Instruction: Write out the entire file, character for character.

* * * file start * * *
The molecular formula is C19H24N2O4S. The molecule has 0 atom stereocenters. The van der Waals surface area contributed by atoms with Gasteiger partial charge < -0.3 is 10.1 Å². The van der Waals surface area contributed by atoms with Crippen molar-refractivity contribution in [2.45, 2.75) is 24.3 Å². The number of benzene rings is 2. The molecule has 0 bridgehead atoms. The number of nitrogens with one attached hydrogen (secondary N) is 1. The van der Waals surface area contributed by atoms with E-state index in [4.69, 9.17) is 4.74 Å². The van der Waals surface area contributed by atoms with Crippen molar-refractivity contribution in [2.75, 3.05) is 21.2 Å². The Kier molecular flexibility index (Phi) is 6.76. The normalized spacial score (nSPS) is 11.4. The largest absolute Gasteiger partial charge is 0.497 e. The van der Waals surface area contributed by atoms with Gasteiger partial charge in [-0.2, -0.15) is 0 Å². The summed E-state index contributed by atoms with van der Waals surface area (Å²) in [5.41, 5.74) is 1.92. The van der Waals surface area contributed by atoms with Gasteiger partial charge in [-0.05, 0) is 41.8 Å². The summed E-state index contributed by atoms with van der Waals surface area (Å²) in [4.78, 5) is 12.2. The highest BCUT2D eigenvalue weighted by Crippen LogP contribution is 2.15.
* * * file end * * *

The molecular formula is C19H24N2O4S. The molecule has 0 atom stereocenters. The van der Waals surface area contributed by atoms with Gasteiger partial charge < -0.3 is 10.1 Å². The van der Waals surface area contributed by atoms with Crippen molar-refractivity contribution in [2.45, 2.75) is 24.3 Å². The number of benzene rings is 2. The molecule has 0 bridgehead atoms. The number of nitrogens with one attached hydrogen (secondary N) is 1. The van der Waals surface area contributed by atoms with E-state index in [4.69, 9.17) is 4.74 Å². The van der Waals surface area contributed by atoms with Crippen molar-refractivity contribution in [2.75, 3.05) is 21.2 Å². The Kier molecular flexibility index (Phi) is 6.76. The normalized spacial score (nSPS) is 11.4. The largest absolute Gasteiger partial charge is 0.497 e. The van der Waals surface area contributed by atoms with Gasteiger partial charge in [-0.2, -0.15) is 0 Å². The summed E-state index contributed by atoms with van der Waals surface area (Å²) in [5.41, 5.74) is 1.92. The van der Waals surface area contributed by atoms with Gasteiger partial charge in [-0.05, 0) is 41.8 Å². The summed E-state index contributed by atoms with van der Waals surface area (Å²) in [4.78, 5) is 12.2. The highest BCUT2D eigenvalue weighted by Crippen LogP contribution is 2.15.